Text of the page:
Oregon’s Logging Industry Has Helped Shape the State We Know Today
Oregon logging has a long history, dating back to before the state was even part of the union. When the pioneers reached Oregon, they found abundant old-growth forests with timber that had never been cut. Eager entrepreneurs were drawn to the vast forests, looking to make their fortunes off the huge demand for lumber that the gold rush had produced.
There is over 150 years of history in the wood products industry in Oregon, beginning with the first established sawmill built west of the Mississippi River in 1827 near Fort Vancouver. In 1849, wealthy farmers began to build homes of sawed lumber instead of residing in log cabins, and the lumber industry began to take off. By 1900, the lumber industry assumed a major role in the state’s economy.
Here are 4 facts about Oregon’s logging history and industry that you probably didn’t know.
1. Many Logging Companies Migrated to Oregon From Other Parts of the Country
Before Oregon logging was as established as it is today, most of the lumber produced in the United States was sourced first from northeastern states and then later the Great Lakes region. When the Hudson’s Bay Company built the first water-powered sawmill in the region in Fort Vancouver, it kicked off the start of a brand-new trade.
As the forests of the Midwest began to thin out, lumber companies began to set their sights on the farther-off forests of British Columbia, Washington, and, of course, Oregon.
Charles Axel Smith was one of the first such tycoons to stake his claim, following the example of earlier lumber suppliers and setting up a brand-new mill on Coos Bay in 1908. From that point on, more and more companies began to open their own mills along the Oregon coast.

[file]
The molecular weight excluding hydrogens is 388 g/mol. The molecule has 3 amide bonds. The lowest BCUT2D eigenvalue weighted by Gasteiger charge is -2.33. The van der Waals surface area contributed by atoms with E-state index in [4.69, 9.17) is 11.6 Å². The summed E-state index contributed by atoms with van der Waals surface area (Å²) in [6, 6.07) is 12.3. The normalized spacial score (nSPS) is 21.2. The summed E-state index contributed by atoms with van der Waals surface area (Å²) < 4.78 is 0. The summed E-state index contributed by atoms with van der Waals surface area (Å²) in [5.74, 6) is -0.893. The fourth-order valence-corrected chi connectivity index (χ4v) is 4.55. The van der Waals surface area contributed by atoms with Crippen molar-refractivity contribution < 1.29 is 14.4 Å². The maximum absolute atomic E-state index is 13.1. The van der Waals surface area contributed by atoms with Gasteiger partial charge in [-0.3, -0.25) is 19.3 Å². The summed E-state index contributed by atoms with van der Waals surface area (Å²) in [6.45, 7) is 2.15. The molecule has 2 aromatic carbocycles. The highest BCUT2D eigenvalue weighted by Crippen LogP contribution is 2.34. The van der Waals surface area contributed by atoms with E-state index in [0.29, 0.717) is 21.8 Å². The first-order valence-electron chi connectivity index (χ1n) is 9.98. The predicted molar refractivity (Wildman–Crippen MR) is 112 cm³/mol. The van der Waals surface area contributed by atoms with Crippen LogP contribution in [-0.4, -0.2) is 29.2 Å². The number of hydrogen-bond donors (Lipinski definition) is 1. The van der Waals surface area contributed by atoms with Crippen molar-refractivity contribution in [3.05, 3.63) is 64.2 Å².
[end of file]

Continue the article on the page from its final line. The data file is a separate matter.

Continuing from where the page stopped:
2. Oregon Enacted the First Set of State Laws Governing Forestry
With so much invested personally and financially in the state forests, it’s no surprise that Oregonians are concerned with their conservation. Knowing how important trees were to the state’s livelihood, Oregon was the very first state to write legislation specifically governing the harvesting of lumber.
The State Forestry Department, along with a new Board of Forestry and a State Forester, was created in 1911 in an effort to minimize the problem of forest fires. Years later, The Oregon Forest Practices Act was enacted in 1971 to set the standard for all commercial activities involving Oregon’s forests. The laws cover management, harvesting, and reforestation, all falling under the purview of the state Board of Forestry.
3. Oregon Retains Nearly 92 Percent of The Forest That Covered the State in 1850
This is a testament to the commitment Oregonians made to the long-term survival of the forests and the important resources they provide. It may have taken some time and mistakes for the industry to learn how to take care of the forests properly, but this speaks to their early awareness that this resource was not immune to greed and over production. Within the industry, it was shown from the northeast to the midwest that if there were no rules set in place, logging could wipe out whole forests and ecosystems within years.
4. Oregon’s Logging Industry Employs Nearly 60,000 People in the State
Forest related employment in Oregon totaled 61,100 in 2017, which accounted for 3 percent of Oregon’s workforce. Employment was in slow decline between 2005 and 2009 due to the recession and has since leveled off. The total number can vary depending on the season, but much of the work is done both in the trees and in the mills producing goods and services from logging.
These jobs are through both federal and state organizations, as well as private companies invested in the logging industry.
How Can Agents Utilize This Information About Oregon’s Logging History?
You’re probably wondering what you’ll do with this new information and how you can utilize it. Information like this can be useful “informative ammo” when you’re networking, working with a client, or even looking to cater to a new audience. The logging and wood industry employs 3% of the state which can be useful if you work in a market near a mill or forest system that feeds the logging industry.
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